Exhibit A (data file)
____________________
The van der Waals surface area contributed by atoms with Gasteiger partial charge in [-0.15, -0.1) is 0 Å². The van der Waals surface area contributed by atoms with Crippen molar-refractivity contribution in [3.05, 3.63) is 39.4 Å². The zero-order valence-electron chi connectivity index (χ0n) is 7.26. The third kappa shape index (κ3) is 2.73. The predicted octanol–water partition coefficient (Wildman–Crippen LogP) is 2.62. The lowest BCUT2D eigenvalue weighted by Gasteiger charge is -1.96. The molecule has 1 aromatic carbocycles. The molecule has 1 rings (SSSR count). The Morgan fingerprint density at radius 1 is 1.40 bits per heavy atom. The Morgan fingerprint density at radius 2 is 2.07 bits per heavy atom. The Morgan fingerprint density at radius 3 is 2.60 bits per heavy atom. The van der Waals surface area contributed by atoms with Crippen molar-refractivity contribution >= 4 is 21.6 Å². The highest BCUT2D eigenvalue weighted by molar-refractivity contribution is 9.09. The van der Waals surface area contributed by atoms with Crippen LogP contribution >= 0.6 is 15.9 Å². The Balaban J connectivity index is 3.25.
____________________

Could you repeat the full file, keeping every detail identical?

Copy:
The van der Waals surface area contributed by atoms with Gasteiger partial charge in [-0.15, -0.1) is 0 Å². The van der Waals surface area contributed by atoms with Crippen molar-refractivity contribution in [3.05, 3.63) is 39.4 Å². The zero-order valence-electron chi connectivity index (χ0n) is 7.26. The third kappa shape index (κ3) is 2.73. The predicted octanol–water partition coefficient (Wildman–Crippen LogP) is 2.62. The lowest BCUT2D eigenvalue weighted by Gasteiger charge is -1.96. The molecule has 1 aromatic carbocycles. The molecule has 1 rings (SSSR count). The Morgan fingerprint density at radius 1 is 1.40 bits per heavy atom. The Morgan fingerprint density at radius 2 is 2.07 bits per heavy atom. The Morgan fingerprint density at radius 3 is 2.60 bits per heavy atom. The van der Waals surface area contributed by atoms with Crippen molar-refractivity contribution >= 4 is 21.6 Å². The highest BCUT2D eigenvalue weighted by molar-refractivity contribution is 9.09. The van der Waals surface area contributed by atoms with Crippen LogP contribution >= 0.6 is 15.9 Å². The Balaban J connectivity index is 3.25.